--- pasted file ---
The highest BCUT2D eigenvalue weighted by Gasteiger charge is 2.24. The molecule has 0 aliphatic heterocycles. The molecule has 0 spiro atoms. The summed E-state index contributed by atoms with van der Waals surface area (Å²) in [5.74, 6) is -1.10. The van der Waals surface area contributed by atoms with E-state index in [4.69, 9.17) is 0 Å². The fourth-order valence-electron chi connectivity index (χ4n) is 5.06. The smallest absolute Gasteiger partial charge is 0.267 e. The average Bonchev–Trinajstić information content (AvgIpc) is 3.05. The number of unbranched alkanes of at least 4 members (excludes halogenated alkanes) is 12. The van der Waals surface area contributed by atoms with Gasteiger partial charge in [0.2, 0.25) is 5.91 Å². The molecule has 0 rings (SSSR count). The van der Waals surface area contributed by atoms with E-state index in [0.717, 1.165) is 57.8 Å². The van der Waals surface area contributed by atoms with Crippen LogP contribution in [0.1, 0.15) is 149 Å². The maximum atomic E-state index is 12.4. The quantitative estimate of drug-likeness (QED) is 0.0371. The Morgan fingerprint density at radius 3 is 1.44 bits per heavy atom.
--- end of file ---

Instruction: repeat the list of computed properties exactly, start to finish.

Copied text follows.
The highest BCUT2D eigenvalue weighted by Gasteiger charge is 2.24. The molecule has 0 aliphatic heterocycles. The molecule has 0 spiro atoms. The summed E-state index contributed by atoms with van der Waals surface area (Å²) in [5.74, 6) is -1.10. The van der Waals surface area contributed by atoms with E-state index in [4.69, 9.17) is 0 Å². The fourth-order valence-electron chi connectivity index (χ4n) is 5.06. The smallest absolute Gasteiger partial charge is 0.267 e. The average Bonchev–Trinajstić information content (AvgIpc) is 3.05. The number of unbranched alkanes of at least 4 members (excludes halogenated alkanes) is 12. The van der Waals surface area contributed by atoms with Gasteiger partial charge in [0.2, 0.25) is 5.91 Å². The molecule has 0 rings (SSSR count). The van der Waals surface area contributed by atoms with E-state index in [0.717, 1.165) is 57.8 Å². The van der Waals surface area contributed by atoms with Crippen LogP contribution in [0.1, 0.15) is 149 Å². The maximum atomic E-state index is 12.4. The quantitative estimate of drug-likeness (QED) is 0.0371. The Morgan fingerprint density at radius 3 is 1.44 bits per heavy atom.